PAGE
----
Plot-wise, then, I'm at sea. I don't get Rachel. I don't understand what moral map she's using, since it doesn't seem to be simple self-interest. Nor do I understand the extent to which Westmorland's Revival intersects with Topside, Brightborn, Dyad, Leda, Castor, Neolutionists or, indeed, Proletheans. If Westmorland has converted Rachel so thoroughly that even her sexual appetites have changed, that seems to suggest that Revival differs somehow from these evil organizations. If he's the guy behind all those organizations, on the other hand, then I don't understand why she's changed.
What I do understand is that it's evil and cruel to consider people in terms of their "value" in the way Rachel invites Alison to think of herself. It's evil to link people value to their fertility, as Simon does. It's evil to arrange for corrupt police to plant evidence in your sister clone's garage, as Art's partner Maddy had planned to do.
But the episode forces us to ask less comfortable questions too: Is it evil to ask Art to cover up the murders that took place in that garage? Particularly since Rachel — who is either evil or a cult leader now — agrees to do so?
I don't know! But it's brilliant to make this — the episode in which Alison and Rachel finally go head to head — the occasion for Alison to confront the ethical blizzard the show has become. She's dealing with karma on an epic scale (cf. Donny's drink), and the bodies she's buried are coming back up. In fact, Alison's storyline — which has always tended toward campy frivolity — is functioning now as the show's moral system. It's where the clones' ethical transgressions won't be shrugged off or buried. The skeletons are coming out of the closet and a reckoning, or at least an acknowledgment, is needed.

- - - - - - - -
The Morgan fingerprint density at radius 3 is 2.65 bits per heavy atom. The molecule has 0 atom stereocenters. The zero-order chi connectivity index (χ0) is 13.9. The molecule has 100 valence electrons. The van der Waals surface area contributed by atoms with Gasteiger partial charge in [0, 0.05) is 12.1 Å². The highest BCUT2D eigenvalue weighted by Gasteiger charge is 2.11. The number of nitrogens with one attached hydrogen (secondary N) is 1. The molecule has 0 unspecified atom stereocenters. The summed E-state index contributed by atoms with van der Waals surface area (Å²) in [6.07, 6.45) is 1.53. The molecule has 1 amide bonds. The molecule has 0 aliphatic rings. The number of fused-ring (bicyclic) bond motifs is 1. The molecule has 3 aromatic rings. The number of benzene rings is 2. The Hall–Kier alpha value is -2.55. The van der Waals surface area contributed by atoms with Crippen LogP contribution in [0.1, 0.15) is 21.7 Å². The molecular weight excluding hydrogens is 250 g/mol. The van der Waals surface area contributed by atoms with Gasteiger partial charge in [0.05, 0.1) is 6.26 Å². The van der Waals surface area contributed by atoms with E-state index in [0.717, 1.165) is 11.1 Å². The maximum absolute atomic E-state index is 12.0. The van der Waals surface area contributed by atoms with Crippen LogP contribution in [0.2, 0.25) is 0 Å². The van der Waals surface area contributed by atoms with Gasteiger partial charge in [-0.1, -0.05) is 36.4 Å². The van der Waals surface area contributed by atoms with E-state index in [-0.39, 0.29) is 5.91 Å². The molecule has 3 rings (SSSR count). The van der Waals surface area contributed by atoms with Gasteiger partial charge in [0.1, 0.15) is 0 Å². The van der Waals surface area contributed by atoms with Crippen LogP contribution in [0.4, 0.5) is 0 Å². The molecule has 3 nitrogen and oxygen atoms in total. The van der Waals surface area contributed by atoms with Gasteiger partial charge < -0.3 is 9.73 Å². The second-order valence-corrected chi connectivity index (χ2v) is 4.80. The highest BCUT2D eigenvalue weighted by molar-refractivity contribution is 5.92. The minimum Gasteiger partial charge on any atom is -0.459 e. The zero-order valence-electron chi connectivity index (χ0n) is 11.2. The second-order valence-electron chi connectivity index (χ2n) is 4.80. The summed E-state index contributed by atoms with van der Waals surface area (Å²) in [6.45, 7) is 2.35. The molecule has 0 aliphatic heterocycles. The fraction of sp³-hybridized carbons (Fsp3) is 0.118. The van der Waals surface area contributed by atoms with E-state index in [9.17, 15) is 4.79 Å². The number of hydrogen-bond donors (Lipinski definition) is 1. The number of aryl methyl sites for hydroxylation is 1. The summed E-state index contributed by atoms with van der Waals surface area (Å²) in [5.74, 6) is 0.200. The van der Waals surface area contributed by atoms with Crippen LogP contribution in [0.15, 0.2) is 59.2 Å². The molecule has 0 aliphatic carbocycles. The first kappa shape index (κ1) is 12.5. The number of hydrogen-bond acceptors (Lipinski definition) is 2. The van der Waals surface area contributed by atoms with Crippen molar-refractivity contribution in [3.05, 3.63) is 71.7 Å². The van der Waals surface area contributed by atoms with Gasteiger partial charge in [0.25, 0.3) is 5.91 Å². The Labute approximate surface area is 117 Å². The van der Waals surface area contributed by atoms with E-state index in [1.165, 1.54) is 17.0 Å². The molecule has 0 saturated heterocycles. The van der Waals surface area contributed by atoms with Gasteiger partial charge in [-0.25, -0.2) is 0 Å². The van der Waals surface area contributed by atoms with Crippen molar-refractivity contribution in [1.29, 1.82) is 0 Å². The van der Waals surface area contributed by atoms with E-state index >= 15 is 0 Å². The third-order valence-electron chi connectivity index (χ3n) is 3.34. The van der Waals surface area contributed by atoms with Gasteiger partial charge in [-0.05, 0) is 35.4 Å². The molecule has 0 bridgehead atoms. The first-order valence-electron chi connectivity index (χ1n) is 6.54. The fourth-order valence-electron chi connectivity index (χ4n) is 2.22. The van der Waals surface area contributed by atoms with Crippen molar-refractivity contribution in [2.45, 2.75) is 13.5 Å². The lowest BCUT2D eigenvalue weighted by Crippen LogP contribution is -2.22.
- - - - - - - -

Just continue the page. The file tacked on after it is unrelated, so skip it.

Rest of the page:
We might not understand Sarah or Helena or Rachel's thinking right now; they're blinded by blinded by paranoia and ambition, respectively. Alison's guilt, in contrast, makes perfect sense. In "Beneath Her Heart," Alison finally sees Aynsley's death for what it was: not the death of a monitor but the death of a friend and mother. We needed that corrective; before she died, we only ever really saw Aynsley through the veil of Alison's suspicion. She seemed like a backstabbing, intrusive presence, a monitor in spirit and in fact. "Beneath Her Heart" corrects that impression and reckons with the painful discovery that Aynsley was no such thing.
"I feel like I've been rattling around in my skin for some time, and I think I finally bumped loose," Alison tells Donnie. It feels like the show's perspective bumped loose too — from the paranoia through which every clone's desperate choices are made to something resembling guilt, atonement, and maybe, at some distant point, absolution.
If the show is using Alison to interrogate its own ethics, I'm not sure it's quite succeeded. That confrontation between Alison and Rachel wasn't exactly ... high-minded. 'But the takeaway is twofold: For one thing, Alison showed Rachel she's to be taken seriously and satisfied her need to confess. For another, Alison realizes that her "value" (which Simon asks her to assess) can't be determined by others or limited to the toxic system Rachel uses, which confuses value with leverage.
Still: There's some heavy ethical reckoning ahead for Alison and for the show. I trust it can pull it off, and I'm interested by the vaguely theological turn Alison's journey has made possible as she returns to basic questions about right and wrong. For all that this episode featured a convent, that scene of Alison and Donny sadly singing "Ain't no mountain high enough" for each other, instead of an audience, was one of Orphan Black's most poignantly monastic moments.